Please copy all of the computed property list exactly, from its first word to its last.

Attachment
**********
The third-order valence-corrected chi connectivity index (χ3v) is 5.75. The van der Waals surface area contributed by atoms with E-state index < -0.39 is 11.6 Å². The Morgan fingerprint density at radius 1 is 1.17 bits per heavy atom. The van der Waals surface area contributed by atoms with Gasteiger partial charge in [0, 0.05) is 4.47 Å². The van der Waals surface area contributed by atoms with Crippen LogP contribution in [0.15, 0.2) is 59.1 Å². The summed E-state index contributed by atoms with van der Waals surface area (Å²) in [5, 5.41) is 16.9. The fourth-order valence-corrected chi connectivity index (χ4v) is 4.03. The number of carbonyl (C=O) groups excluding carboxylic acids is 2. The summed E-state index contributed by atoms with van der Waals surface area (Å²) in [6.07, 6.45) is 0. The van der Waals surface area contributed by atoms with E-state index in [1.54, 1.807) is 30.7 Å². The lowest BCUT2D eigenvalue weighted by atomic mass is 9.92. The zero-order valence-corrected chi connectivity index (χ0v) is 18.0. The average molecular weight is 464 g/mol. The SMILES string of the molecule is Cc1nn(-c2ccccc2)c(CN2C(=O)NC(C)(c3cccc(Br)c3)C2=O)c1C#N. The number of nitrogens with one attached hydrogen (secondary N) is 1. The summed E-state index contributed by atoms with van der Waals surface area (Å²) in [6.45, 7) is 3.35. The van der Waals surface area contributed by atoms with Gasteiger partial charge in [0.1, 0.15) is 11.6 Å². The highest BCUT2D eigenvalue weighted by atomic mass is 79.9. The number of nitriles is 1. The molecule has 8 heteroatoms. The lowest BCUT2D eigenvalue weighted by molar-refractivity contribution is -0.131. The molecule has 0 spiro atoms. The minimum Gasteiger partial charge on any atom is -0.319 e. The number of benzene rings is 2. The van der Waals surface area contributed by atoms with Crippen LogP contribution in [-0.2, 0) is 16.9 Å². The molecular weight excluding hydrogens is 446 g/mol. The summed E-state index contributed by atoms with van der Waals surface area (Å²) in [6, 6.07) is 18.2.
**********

The third-order valence-corrected chi connectivity index (χ3v) is 5.75. The van der Waals surface area contributed by atoms with E-state index < -0.39 is 11.6 Å². The Morgan fingerprint density at radius 1 is 1.17 bits per heavy atom. The van der Waals surface area contributed by atoms with Gasteiger partial charge in [0, 0.05) is 4.47 Å². The van der Waals surface area contributed by atoms with Crippen LogP contribution in [0.15, 0.2) is 59.1 Å². The summed E-state index contributed by atoms with van der Waals surface area (Å²) in [5, 5.41) is 16.9. The fourth-order valence-corrected chi connectivity index (χ4v) is 4.03. The number of carbonyl (C=O) groups excluding carboxylic acids is 2. The summed E-state index contributed by atoms with van der Waals surface area (Å²) in [6.07, 6.45) is 0. The van der Waals surface area contributed by atoms with E-state index in [1.54, 1.807) is 30.7 Å². The lowest BCUT2D eigenvalue weighted by atomic mass is 9.92. The zero-order valence-corrected chi connectivity index (χ0v) is 18.0. The average molecular weight is 464 g/mol. The SMILES string of the molecule is Cc1nn(-c2ccccc2)c(CN2C(=O)NC(C)(c3cccc(Br)c3)C2=O)c1C#N. The number of nitrogens with one attached hydrogen (secondary N) is 1. The summed E-state index contributed by atoms with van der Waals surface area (Å²) in [6.45, 7) is 3.35. The van der Waals surface area contributed by atoms with Gasteiger partial charge in [0.1, 0.15) is 11.6 Å². The highest BCUT2D eigenvalue weighted by atomic mass is 79.9. The number of nitriles is 1. The molecule has 8 heteroatoms. The lowest BCUT2D eigenvalue weighted by molar-refractivity contribution is -0.131. The molecule has 0 spiro atoms. The minimum Gasteiger partial charge on any atom is -0.319 e. The number of benzene rings is 2. The van der Waals surface area contributed by atoms with Crippen LogP contribution in [-0.2, 0) is 16.9 Å². The molecular weight excluding hydrogens is 446 g/mol. The summed E-state index contributed by atoms with van der Waals surface area (Å²) in [6, 6.07) is 18.2.